What Can We Steal from Jason Gray’s “CIRCUS CIRCUS”?


Title of Work and its Form: “CIRCUS CIRCUS,” poem
Author: Jason Gray (on Twitter @jasonmgray)
Date of Work: 2010
Where the Work Can Be Found:  The poem made its debut in As It Ought to Be, a very cool place on the Internet to find meaningful thought and great poetry.  The poem can be found here.

Bonuses:  Mr. Gray is the co-editor of the journal Unsplendid.  Why not take a visit to its online pages?  Here is a poem that Mr. Gray originally published in Poetry.  Mr. Gray published a book of poems called Photographing Eden.

Element of Craft We’re Stealing: Ambiguity

The poem is a bridge between childhood and adulthood as seen through the prism of the circus.  (If you’re a college student who is writing a paper for lit class, be sure to give me credit if you nick the previous sentence.)  Mr. Gray describes the flight of the trapeze artists and the lions bounding through flaming hoops under the Big Top, whose shadow paints the surrounding area over the course of the afternoon.

Mr. Gray begins his poem with a word that can be very problematic when used incorrectly: “This.”  Words such as these can be a big problem.  Why?  Because they represent another object, person and idea.  Confusing people can be very easy if you overuse words such as: “these,” “they,” “things,” “stuff,” “that” and “there.”  Think of it this way.  How would you feel if you got home and your significant other asked you

Why did you do that?

Would you know how to reply?  Would you be scared?  (I would.)  Instead, your significant other should be more specific:

What made you eat all of the cream cheese and leave the empty tub in the refrigerator for me to discover this morning when all I wanted was cream cheese on the bagel I toasted?

See, you can work with that.  So why aren’t we mad that Mr. Gray begins his poem with that dreaded word?  There are a couple reasons.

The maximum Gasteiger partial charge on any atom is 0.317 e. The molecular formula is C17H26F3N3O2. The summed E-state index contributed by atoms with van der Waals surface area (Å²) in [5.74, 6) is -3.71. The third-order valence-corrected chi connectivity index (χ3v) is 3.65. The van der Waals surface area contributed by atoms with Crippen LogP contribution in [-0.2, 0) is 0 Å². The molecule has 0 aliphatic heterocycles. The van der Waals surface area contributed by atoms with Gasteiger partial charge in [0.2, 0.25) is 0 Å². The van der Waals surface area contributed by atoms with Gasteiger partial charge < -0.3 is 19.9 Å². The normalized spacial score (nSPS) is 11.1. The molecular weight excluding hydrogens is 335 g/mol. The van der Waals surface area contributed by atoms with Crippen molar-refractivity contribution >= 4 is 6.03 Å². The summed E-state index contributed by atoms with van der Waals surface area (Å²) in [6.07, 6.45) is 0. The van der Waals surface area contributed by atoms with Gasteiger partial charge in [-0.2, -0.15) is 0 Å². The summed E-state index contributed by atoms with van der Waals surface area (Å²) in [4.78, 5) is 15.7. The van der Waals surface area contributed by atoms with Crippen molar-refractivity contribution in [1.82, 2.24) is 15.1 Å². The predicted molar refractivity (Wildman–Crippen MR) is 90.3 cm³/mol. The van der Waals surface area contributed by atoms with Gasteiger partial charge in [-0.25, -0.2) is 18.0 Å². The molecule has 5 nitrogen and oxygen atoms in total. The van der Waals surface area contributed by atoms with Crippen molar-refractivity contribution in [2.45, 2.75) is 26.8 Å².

First of all, “This” could easily refer to the trapeze.  Indeed, I’m guessing that was Mr. Gray’s intent.  However, this is a poem.  The poet’s intent is subordinate to our interpretation of the work.  (I’m willing to bet that the gentleman agrees with me.)

Second of all, “This” could refer to the CIRCUS CIRCUS in the title.  Why can’t a trapeze be a circus?  In this way, the opening sentence is a metaphor.  “Life is a cabaret.”  “All the world’s a stage.”  “The circus is the trapeze a dream might make…”

Third of all, the identity of “This” can be far more open.  Who knows?  Why can’t the circus really be “life?”  A “marriage?”  Wouldn’t you agree with me that marriage can be “the trapeze a dream might make?”  (At least, that’s what it seems like with marriages on TV; that’s where I get my understanding of matrimonial life.)

We’re not mad at Mr. Gray for opening his page with a slippery word because, in this case, the choice opens up possible interpretations of the work.  Such a choice is wonderful in a poem…not so wonderful in a police report.

Here’s another thing I admire about the poem: the shrewd choice of verbs.  Let’s isolate a few examples:

  • “your human failures stacked together”
  • freeze the moments”
  • “you are phase-shifted to some Middle Europe”
  • “the light betrays
  • “klaxon angels that scream at you to wake”

Mr. Gray keeps our attention and crams in additional meaning with his creative use of verbs.  Isn’t it fun to think of all of our failures STACKING together?  (Geez, I’d have a pretty massive stack in front of me.)  Don’t you have a pretty solid mental image of what it would look like to “phase shift” elsewhere in space and time?

The lines would be less powerful with weaker verbs.  Compare:

  • “your human failures put together”
  • capture the moments”
  • “you are moved to some Middle Europe”
  • “the light is mean
  • “klaxon angels that speak loudly at you to wake”

See?  The lines are not as compelling.  Mr. Gray really knows what he’s doing.

What Should We Steal?

  • Employ pronouns and words such as “that” and “things” carefully.  These words can create ambiguity…sometimes you WANT a slight lack of clarity.
  • Whip out unexpected verbs.  Flypaper your reader to your work by slamming down words they didn’t expect to see.